It’s no surprise to any of us who are familiar with Rotterdam’s stunning skyline, or the general atmosphere of creativity that the city has: but now it’s been scientifically proven. Rotterdam is one of the most innovative cities in the world. And even more excitingly, its level of innovation is growing each year.
Last year, Rotterdam was ranked as the 111th most innovative city in the world: but this year it has jumped the queue massively, coming in at a very respectable 83rd place. That’s a 28-place jump! We’re far from surprised, given all the uniqueness Rotterdam has to offer. It also has the best non-native English speakers in the world, and has recently announced its plan to switch to green energy by 2020. Amsterdam, as the leader of the Dutch cities in this ranking, has actually dropped twelve places within a year, going from 18th place in 2018 to 30th in 2019. Oof!
How are cities ranked for innovation?
So how does the source of these figures, a research agency called 2thinknow, decide which cities are innovative, and which are not? Well, it comes down to a whopping 162 factors, so you can’t say they aren’t taking complexity into account. Among these factors are the number of start ups in a city, and their success rates; the speed of internet connections; the policies of local governments; as well as the infrastructure of a city. Furthermore, the question of whether the city is attractive to young, highly educated people is also taken into account.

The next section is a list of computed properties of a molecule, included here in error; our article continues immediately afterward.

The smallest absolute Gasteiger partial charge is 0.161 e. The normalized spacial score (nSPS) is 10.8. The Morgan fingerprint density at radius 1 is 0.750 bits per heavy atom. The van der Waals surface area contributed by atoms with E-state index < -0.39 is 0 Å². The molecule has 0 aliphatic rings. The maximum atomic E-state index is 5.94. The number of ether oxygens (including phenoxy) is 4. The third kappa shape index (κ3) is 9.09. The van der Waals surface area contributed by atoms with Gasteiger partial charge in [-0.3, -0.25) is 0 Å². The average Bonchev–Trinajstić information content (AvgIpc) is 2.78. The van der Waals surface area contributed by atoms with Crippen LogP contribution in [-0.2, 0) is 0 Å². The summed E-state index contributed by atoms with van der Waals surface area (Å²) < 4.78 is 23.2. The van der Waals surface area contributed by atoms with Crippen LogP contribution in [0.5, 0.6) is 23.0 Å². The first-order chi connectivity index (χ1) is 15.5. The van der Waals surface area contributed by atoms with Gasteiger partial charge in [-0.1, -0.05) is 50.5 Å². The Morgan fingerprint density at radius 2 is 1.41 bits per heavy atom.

Which is the most innovative city in the world?
You might be curious about which other cities across the world did well. Some of the answers are predictable: New York came first, Tokyo second, London third. Toronto in Canada comes 10th, Melbourne in Australia comes 11th. You can see the rest of the cities of the world listed on the Innovation Cities Index 2019, if you’re curious about your hometown, or picking a new place to live (which we understand, given the current Dutch weather).
Did you know that Rotterdam was this innovative? And what’s going on with Amsterdam? Let us know your thoughts in the comments below.
Feature image: Martin de Lusenet/Flickr.